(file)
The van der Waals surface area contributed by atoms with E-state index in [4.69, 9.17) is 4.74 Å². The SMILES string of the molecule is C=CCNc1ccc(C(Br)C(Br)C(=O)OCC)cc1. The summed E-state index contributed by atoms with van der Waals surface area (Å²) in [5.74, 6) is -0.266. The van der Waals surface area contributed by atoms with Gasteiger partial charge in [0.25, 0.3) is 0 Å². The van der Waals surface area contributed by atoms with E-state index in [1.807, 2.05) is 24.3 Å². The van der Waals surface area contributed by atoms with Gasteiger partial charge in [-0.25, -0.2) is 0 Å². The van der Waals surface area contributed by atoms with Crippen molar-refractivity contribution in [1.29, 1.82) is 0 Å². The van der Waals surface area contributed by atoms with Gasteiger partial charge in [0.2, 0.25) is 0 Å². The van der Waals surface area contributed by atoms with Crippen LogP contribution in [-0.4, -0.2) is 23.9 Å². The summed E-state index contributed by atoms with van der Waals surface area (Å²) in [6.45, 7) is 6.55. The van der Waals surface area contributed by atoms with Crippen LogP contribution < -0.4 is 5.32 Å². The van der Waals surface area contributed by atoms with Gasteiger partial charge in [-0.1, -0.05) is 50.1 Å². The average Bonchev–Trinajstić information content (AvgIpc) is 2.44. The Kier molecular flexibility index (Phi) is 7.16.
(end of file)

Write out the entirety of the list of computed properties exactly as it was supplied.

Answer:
The van der Waals surface area contributed by atoms with E-state index in [4.69, 9.17) is 4.74 Å². The SMILES string of the molecule is C=CCNc1ccc(C(Br)C(Br)C(=O)OCC)cc1. The summed E-state index contributed by atoms with van der Waals surface area (Å²) in [5.74, 6) is -0.266. The van der Waals surface area contributed by atoms with Gasteiger partial charge in [0.25, 0.3) is 0 Å². The van der Waals surface area contributed by atoms with E-state index in [1.807, 2.05) is 24.3 Å². The van der Waals surface area contributed by atoms with Gasteiger partial charge in [-0.25, -0.2) is 0 Å². The van der Waals surface area contributed by atoms with Crippen molar-refractivity contribution in [1.29, 1.82) is 0 Å². The van der Waals surface area contributed by atoms with Gasteiger partial charge in [0.2, 0.25) is 0 Å². The van der Waals surface area contributed by atoms with Crippen LogP contribution in [-0.4, -0.2) is 23.9 Å². The summed E-state index contributed by atoms with van der Waals surface area (Å²) in [6.45, 7) is 6.55. The van der Waals surface area contributed by atoms with Crippen LogP contribution < -0.4 is 5.32 Å². The van der Waals surface area contributed by atoms with Gasteiger partial charge in [-0.1, -0.05) is 50.1 Å². The average Bonchev–Trinajstić information content (AvgIpc) is 2.44. The Kier molecular flexibility index (Phi) is 7.16.